“The New ‘Material Girls’: Madonna, ‘Millennial’ Pop Divas, and the Politics of Race and Gender.” Future Texts: Subversive Performance and Feminist Bodies. Edited by Vicki Callahan and Virginia Kuhn. Anderson, SC: Parlor Press, 2015. 13-26.
“Buffalo Soldiers on Film: Il soldato afroamericano nel cinema neorealista e postbellico italiano” (“Buffalo Soldiers on Film: The African American Soldier in Italian Neorealist and Postwar Cinema.”). L’Africa in Italia: per una controstoria postcoloniale deL cinema italiano (Africa in Italy: Towards a Postcolonial Counterhistory of the Italian Cinema). Edited by Leonardo De Franceschi. Rome: Aracne, 2013. 93-108.
“The African Diaspora in Italy: Immigration and National Belonging in Mohammed Soudani’s Where the Earth Freezes and Isaac Julien’s Western Union: small boats” in Un Nuovo Cinema Politico Italiano? Volume 1: lavoro, migrazione, relazioni di genere (A New Italian Political Cinema?: Vol. 1: Labor, Migration, Gender Relations). Edited by William Hope and Luciana d’Arcangeli, and Silvana Serra. Leicester, UK: Troubador, 2013. 187-198.
“Envisioning Postcolonial Italy: Haile Gerima’s Adwa: An African Victory and Isaac Julien’s Western Union: Small Boats” in Postcolonial Italy: Challenging National Homogeneity. Edited by Cristina Lombardi-Diop and Caterina Romeo. New York: Palgrave Macmillan, 2012. 253-262.
“Il Mulatto: The Negotiation of Interracial Identity in the Italian Post-War Narrative Film” in From Terrone to Extracomunitario:New Manifestations of Racism in Contemporary Italian Cinema: Shifting Demographics and Changing Images in a Multi-Cultural Globalized Society. Edited by Grace Bullaro. London: Troubador, 2012. 25-60.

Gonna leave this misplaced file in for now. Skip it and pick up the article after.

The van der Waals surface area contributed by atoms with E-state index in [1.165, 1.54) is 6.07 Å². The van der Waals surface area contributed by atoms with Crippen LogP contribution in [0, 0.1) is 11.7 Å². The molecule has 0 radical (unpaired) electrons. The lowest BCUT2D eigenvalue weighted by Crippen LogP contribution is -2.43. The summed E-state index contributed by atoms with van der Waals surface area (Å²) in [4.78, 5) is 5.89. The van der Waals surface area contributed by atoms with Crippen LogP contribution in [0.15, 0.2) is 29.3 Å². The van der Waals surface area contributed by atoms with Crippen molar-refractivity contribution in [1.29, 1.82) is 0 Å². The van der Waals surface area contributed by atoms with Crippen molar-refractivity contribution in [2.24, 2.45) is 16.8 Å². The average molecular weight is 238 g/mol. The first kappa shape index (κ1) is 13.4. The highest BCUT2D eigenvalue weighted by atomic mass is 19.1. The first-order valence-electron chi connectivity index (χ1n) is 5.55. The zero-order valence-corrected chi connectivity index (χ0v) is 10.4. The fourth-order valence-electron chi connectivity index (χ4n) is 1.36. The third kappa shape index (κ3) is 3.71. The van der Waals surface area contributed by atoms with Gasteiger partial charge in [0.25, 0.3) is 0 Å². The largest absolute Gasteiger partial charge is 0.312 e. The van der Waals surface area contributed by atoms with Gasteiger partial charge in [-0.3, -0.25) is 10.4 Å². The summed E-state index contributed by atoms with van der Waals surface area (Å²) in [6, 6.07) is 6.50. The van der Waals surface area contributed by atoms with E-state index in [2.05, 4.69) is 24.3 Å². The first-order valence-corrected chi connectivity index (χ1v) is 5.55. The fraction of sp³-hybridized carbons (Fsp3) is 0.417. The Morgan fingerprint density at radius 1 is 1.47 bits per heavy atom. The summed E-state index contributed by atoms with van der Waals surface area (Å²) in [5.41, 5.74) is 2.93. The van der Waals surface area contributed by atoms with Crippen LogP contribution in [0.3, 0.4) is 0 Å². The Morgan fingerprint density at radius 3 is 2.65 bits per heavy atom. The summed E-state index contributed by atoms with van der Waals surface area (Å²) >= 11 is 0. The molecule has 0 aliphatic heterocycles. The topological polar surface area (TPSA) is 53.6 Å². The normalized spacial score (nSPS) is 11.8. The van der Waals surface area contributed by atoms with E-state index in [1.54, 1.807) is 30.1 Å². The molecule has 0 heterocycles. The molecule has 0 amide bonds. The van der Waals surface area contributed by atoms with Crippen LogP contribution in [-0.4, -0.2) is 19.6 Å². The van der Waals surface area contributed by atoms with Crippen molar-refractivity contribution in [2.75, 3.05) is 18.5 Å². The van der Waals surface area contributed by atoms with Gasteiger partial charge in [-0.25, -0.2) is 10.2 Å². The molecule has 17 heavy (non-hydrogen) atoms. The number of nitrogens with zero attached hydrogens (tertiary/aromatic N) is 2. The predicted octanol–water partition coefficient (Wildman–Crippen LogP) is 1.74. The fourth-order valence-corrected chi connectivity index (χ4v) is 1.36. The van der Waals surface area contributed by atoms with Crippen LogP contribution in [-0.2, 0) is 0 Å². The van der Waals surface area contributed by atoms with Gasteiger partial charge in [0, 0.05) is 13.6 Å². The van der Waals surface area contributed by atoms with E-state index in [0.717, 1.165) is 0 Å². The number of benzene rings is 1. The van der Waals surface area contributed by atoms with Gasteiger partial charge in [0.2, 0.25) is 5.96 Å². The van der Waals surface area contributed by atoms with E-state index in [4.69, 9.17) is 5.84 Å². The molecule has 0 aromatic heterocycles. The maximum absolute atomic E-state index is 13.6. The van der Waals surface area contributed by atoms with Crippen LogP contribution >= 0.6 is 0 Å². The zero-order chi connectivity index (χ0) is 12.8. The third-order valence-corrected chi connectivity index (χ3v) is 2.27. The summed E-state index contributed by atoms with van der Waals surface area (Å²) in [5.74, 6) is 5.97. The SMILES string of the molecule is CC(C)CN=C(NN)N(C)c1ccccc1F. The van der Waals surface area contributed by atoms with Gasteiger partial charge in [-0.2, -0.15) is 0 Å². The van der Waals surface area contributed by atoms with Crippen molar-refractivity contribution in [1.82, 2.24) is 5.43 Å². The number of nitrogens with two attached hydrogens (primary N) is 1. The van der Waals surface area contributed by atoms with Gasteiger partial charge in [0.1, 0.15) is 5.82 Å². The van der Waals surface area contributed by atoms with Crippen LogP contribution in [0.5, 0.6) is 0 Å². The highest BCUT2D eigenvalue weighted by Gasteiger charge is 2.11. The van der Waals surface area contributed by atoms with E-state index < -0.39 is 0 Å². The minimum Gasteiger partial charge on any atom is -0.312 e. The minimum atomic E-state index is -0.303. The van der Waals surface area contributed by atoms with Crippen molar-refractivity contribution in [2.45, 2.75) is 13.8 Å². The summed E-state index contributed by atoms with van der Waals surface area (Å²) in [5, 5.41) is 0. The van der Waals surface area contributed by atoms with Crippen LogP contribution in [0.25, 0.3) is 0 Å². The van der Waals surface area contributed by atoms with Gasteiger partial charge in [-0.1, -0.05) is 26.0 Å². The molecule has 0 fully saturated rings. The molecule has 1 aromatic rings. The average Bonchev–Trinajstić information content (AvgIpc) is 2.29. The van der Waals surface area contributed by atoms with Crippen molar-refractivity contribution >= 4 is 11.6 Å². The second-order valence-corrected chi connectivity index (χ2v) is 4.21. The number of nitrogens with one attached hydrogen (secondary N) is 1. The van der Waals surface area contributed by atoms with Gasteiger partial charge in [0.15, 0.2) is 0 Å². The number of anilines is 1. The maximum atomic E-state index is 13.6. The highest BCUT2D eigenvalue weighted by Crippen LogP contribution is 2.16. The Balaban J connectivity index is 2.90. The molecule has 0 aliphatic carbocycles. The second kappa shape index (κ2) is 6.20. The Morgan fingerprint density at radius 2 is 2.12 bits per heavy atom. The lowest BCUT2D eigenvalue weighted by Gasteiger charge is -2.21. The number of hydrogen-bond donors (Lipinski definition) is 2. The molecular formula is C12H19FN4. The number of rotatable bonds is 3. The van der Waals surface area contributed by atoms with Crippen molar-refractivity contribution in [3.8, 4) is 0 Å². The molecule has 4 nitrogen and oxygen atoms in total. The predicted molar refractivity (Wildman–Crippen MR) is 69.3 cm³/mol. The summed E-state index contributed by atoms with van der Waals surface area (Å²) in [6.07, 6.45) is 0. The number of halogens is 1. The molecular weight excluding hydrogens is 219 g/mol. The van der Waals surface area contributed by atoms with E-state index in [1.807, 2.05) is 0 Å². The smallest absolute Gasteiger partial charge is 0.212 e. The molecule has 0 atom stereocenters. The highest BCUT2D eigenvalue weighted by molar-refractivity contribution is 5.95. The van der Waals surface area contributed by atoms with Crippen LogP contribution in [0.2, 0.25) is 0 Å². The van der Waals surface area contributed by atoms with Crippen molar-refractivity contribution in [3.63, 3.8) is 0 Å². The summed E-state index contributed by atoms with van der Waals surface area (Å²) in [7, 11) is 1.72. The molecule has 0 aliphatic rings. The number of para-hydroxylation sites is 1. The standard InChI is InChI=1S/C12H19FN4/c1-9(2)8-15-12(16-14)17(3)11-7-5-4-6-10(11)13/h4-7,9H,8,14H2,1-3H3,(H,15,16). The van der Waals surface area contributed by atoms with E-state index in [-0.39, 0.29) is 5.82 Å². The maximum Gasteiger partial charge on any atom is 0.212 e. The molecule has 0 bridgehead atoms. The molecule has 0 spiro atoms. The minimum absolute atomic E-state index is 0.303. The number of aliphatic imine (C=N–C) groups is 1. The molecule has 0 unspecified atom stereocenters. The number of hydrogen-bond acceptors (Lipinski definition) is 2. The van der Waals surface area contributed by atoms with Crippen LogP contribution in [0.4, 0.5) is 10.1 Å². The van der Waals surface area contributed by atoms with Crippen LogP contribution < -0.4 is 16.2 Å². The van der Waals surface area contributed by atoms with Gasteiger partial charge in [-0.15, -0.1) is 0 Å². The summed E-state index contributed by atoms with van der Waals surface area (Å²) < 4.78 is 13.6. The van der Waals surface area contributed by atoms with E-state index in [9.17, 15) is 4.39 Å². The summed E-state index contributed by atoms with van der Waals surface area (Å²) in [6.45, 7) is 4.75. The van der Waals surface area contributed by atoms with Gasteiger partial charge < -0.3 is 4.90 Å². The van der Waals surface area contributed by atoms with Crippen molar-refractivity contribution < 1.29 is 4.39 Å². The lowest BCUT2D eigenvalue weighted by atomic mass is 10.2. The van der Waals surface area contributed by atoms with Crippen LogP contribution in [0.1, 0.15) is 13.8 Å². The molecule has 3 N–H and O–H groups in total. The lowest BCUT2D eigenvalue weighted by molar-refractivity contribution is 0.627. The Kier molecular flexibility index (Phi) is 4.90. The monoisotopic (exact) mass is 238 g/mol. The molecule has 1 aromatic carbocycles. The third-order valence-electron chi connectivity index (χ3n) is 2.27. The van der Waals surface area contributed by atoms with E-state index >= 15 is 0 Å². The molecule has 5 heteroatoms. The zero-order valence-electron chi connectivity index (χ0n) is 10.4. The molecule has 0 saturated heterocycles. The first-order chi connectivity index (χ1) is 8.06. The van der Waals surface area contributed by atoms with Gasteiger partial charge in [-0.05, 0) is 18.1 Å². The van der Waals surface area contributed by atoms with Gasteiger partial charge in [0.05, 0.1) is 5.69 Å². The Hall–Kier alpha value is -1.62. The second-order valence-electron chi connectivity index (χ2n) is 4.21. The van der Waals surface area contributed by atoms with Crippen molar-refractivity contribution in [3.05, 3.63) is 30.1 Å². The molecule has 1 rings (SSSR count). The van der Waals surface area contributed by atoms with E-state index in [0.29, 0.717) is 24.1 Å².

“Bina 48: Race, Gender, and Queer Artificial Life.” ADA: A Journal of Gender, New Media and Technology. Issue 9. http://adanewmedia.org/issues/issue-archives/issue9/. DOI: 10.7264/N3G44NKP.
“Talking About Whiteness: Using Digital Pedagogy to Interrogate Racial Privilege.” Critical Pedagogies in Neoliberal Times. Cinema Journal Teaching Dossier Vol. 3(2). Eds. Courtney Bailey and Julie Wilson. June 2015. http://www.teachingmedia.org/talking-about-whiteness-using-digital-pedagogy-to-interrogate-racial-privilege/.
A Companion to Italian Cinema. Wiley-Blackwell: Malden and Oxford, 2017. 618 pp. New Review of Film and Television Studies, 16:2, 210-215, DOI: 10.1080/17400309.2018.1446733.
Habeas Viscus: Racializing Assemblages, Biopolitics, and Black Feminist Theories of the Human. Alexander Weheliye.Duke University Press: Durham and London, 2014. 209 pp. Somatechnics. 6.1 (2016): 119-122.
“The Italian ‘Race’ and Its Discontents.” Bianco e Nero: Storia dell’identità razziale degli italiani. Gaia Giuliani and Cristina Lombardi-Diop. Milan: Mondadori Education S.p.A., 2013, 206 pp. g/s/i (gender/sexuality/Italy). August 2015.
Affirmative Reaction: New Formations of White Masculinity. Hamilton Carroll. Durham: Duke University Press, 2010, 221 pp. The Journal of Popular Culture. 45. 4 (August 2012): 917-920.
“After the Fire.” John Riepenhoff: Established Artist. The Greater Milwaukee Foundation Mary L. Nohl Fellowships for Individual Artists Exhibition Catalogue. October 2015.
“Chasing Horizons: New Visions of Landscape Art: Forward. “ Chasing Horizons: New Visions of Landscape Art. Milwaukee, WI: The Villa Terrace Decorative Arts Museum, 2013. 5-9.
“Isaac Julien’s Expeditions.” Isaac Julien: Expeditions. Christina Dittrich (ed.). Milwaukee: Milwaukee Art Museum, 2012. 30-59.
“The American Soldier in Italian Neorealist and Postwar Film.” Italy A/R: Migrazioni nel/del Migrations to/from the Italian Cinema, Daniela Aronica and Vito Zagarrio, eds. Special Issue, Quaderni del CSCI, No. 8 (Annual Journal of Italian Cinema, The Center for the Study of Italian Cinema), 2012. 177-179.
“Il Mulatto.” Italy A/R: Migrations to/from the Italian Cinema, Daniela Aronica and Vito Zagarrio, eds. Special Issue, Quaderni del CSCI, No. 8 (Annual Journal of Italian Cinema, The Center for the Study of Italian Cinema, No. 8), 2012. 208-209.